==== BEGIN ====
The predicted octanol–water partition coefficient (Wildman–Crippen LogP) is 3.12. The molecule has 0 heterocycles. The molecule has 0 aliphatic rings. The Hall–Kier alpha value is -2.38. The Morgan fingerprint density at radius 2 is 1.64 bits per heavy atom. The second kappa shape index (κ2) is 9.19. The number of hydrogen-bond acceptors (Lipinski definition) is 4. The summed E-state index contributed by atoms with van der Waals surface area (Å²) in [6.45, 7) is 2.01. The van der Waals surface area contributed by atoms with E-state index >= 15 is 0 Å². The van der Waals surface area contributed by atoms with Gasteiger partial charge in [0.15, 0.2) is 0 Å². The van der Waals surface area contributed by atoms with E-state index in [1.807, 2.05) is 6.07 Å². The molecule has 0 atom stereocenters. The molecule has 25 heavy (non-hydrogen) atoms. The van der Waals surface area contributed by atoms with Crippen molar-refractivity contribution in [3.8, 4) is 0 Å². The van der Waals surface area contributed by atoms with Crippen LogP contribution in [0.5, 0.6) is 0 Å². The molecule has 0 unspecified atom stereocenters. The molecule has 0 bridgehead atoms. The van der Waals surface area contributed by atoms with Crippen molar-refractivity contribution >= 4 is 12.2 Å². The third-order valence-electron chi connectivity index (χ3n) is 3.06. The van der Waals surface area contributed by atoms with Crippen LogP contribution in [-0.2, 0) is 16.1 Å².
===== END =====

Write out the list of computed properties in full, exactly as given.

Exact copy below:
The predicted octanol–water partition coefficient (Wildman–Crippen LogP) is 3.12. The molecule has 0 heterocycles. The molecule has 0 aliphatic rings. The Hall–Kier alpha value is -2.38. The Morgan fingerprint density at radius 2 is 1.64 bits per heavy atom. The second kappa shape index (κ2) is 9.19. The number of hydrogen-bond acceptors (Lipinski definition) is 4. The summed E-state index contributed by atoms with van der Waals surface area (Å²) in [6.45, 7) is 2.01. The van der Waals surface area contributed by atoms with E-state index >= 15 is 0 Å². The van der Waals surface area contributed by atoms with Gasteiger partial charge in [0.15, 0.2) is 0 Å². The van der Waals surface area contributed by atoms with E-state index in [1.807, 2.05) is 6.07 Å². The molecule has 0 atom stereocenters. The molecule has 25 heavy (non-hydrogen) atoms. The van der Waals surface area contributed by atoms with Crippen molar-refractivity contribution in [3.8, 4) is 0 Å². The van der Waals surface area contributed by atoms with Crippen LogP contribution in [0.5, 0.6) is 0 Å². The molecule has 0 unspecified atom stereocenters. The molecule has 0 bridgehead atoms. The van der Waals surface area contributed by atoms with Crippen molar-refractivity contribution >= 4 is 12.2 Å². The third-order valence-electron chi connectivity index (χ3n) is 3.06. The van der Waals surface area contributed by atoms with Crippen LogP contribution in [-0.2, 0) is 16.1 Å².